Of course, anyone looking for a job is likely in interview mode, so take what they say with a grain of salt. Still, it’s important to set expectations from the outset so they know what they’re going into.
At IMPACT, we have all new hires read a half-dozen books that line up with our core values. We want them to know from Day 1 that we value candor, collaboration, and involvement.
Hiring for the high upside
You’ve narrowed it down to two applicants: Candidate A and Candidate B.
If you knew that Candidate B had way higher potential than Candidate A but would take some time to get there, which would you choose?
When you hire an experienced candidate, you’re getting more of a known commodity. That’s both good and bad. The good is obvious, but the bad is this: There’s a good chance that this person has already reached his potential. His capabilities for growth are more modest, so what you’re getting might be good, but it’s unlikely to get much better.
Think back to the salesman in my opening anecdote. Was he good? Probably. Was he going to get much better? Probably not. He had already peaked in his mind, and he was unwilling to do the work to improve.
Not only that, but he was also limiting the growth potential of every person in that room.
When you hire someone hungry and coachable, their best days are far in the future.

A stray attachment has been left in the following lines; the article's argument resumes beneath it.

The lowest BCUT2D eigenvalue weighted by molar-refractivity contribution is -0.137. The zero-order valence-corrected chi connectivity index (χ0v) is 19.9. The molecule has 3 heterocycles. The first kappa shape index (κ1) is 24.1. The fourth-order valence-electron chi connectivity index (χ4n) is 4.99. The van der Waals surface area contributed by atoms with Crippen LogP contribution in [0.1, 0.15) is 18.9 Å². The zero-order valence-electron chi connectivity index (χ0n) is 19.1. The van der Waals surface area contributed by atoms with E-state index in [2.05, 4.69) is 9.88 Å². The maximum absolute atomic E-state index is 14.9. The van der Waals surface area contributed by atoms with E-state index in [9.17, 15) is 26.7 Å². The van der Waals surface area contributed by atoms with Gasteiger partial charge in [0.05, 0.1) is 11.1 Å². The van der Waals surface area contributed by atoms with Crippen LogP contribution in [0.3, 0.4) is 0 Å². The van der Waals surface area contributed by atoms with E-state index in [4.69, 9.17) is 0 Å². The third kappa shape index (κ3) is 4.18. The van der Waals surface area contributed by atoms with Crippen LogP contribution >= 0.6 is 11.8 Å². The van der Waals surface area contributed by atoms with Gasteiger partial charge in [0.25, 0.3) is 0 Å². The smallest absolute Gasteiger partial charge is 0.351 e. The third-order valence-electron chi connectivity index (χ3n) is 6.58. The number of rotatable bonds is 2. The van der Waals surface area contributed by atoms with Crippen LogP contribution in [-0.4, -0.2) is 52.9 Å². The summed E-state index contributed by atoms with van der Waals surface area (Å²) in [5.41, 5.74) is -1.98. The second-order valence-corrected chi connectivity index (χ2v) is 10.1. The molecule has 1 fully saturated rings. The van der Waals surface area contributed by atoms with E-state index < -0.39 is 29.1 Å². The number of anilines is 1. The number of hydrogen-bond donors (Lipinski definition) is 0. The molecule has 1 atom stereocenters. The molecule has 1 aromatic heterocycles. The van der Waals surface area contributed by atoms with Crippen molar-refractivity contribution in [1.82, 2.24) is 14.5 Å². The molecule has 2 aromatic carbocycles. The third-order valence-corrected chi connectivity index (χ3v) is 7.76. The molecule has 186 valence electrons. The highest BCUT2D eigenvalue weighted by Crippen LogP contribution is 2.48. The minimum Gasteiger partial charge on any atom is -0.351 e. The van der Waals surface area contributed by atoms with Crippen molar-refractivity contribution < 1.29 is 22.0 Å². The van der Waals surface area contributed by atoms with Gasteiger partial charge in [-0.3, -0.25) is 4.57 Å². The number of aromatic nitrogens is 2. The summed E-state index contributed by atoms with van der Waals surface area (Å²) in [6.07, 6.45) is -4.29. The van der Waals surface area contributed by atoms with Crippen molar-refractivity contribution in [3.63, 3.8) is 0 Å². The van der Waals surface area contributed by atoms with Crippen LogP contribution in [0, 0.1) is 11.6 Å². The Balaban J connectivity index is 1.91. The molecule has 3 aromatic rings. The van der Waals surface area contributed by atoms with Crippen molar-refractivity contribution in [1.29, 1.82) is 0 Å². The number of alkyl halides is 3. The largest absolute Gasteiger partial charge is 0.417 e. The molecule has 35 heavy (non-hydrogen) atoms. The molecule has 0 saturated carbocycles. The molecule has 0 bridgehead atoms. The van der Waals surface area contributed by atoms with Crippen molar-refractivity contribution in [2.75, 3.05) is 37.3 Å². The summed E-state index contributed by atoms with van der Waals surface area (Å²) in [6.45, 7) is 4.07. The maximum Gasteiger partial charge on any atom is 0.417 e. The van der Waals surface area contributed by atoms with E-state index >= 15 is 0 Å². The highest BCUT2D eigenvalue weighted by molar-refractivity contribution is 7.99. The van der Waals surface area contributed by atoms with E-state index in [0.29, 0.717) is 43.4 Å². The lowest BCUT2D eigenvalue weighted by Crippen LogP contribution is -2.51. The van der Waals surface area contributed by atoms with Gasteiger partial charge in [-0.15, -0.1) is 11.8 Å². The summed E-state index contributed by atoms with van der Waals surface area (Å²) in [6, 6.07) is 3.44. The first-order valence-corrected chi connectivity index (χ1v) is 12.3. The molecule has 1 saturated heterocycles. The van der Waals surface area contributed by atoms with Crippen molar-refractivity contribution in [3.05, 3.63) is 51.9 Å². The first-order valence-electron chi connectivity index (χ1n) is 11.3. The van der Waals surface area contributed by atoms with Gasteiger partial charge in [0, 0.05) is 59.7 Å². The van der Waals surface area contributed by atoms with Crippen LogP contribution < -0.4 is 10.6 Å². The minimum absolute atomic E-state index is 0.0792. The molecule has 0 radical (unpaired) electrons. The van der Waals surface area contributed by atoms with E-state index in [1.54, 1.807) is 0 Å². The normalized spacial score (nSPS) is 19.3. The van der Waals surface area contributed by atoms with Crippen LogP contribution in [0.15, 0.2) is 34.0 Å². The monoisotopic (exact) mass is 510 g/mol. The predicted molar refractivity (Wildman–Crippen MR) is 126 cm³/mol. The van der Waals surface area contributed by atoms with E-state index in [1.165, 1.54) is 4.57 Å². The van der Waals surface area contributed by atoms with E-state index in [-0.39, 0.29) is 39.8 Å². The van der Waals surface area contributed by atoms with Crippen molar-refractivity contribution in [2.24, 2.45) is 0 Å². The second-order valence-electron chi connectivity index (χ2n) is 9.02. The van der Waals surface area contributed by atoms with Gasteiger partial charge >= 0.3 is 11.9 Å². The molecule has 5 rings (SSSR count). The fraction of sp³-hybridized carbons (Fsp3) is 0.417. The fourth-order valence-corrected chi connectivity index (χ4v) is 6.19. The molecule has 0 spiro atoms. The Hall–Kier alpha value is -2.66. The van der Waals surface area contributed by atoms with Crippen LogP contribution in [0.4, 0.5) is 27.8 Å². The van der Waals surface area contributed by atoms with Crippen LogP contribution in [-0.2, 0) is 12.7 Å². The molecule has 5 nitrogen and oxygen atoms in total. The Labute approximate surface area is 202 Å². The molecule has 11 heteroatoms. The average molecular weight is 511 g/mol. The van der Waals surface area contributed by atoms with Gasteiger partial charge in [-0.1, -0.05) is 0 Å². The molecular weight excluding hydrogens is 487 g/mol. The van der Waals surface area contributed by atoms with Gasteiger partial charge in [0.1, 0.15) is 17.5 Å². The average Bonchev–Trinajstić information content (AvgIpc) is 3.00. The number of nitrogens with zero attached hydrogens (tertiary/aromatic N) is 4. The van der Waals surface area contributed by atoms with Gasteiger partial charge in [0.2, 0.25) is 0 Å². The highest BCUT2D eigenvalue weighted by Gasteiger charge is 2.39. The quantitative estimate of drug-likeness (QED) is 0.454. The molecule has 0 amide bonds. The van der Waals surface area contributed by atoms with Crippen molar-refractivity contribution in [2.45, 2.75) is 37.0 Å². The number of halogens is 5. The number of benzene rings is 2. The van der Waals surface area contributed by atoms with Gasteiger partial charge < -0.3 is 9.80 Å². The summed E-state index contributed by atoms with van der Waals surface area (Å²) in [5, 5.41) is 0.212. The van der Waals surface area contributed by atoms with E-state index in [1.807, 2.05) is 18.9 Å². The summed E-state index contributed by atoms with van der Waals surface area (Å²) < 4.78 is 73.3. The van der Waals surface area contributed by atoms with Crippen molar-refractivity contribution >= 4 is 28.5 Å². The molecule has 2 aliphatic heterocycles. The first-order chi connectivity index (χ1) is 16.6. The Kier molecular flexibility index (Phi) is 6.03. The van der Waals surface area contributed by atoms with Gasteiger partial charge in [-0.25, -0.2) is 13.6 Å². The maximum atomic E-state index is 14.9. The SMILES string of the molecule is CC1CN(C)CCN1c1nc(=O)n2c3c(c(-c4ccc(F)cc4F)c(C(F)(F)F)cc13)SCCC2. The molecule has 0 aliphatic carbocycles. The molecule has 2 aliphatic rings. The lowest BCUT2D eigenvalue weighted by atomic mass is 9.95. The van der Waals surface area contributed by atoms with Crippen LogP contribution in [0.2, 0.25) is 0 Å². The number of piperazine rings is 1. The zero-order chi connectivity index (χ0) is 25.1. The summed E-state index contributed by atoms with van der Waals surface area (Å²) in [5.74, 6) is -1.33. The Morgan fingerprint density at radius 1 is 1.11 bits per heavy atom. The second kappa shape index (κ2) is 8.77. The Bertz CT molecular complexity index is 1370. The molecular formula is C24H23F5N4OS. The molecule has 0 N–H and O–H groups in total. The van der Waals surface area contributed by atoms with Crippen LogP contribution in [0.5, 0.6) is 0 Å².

That’s a really exciting prospect — but it requires patience and mentoring to bring to fruition.
You will have to play a part in that person’s development. Otherwise, he will never reach his full potential.
The future of your business
The nature of work is changing — and the challenges that lay ahead can’t always be predicted a few months ahead of time.
Let alone a few years.
If the pandemic taught us anything, it was that adaptability and creativity were crucial, while strict allegiance to the status quo was a death sentence.
In her book Rookie Smarts, author Liz Wiseman writes, “While experience provides a distinct advantage in a stable field — like the realms of bridge building, ballet, or concert piano performance — it can actually impede progress in an unstable or quickly evolving arena.”
When you look to hire your next team member, don’t be bound by the outdated principle that experience matters most. Hire someone coachable, hungry, and ready to learn. You want a company full of workers whose best days are ahead of them.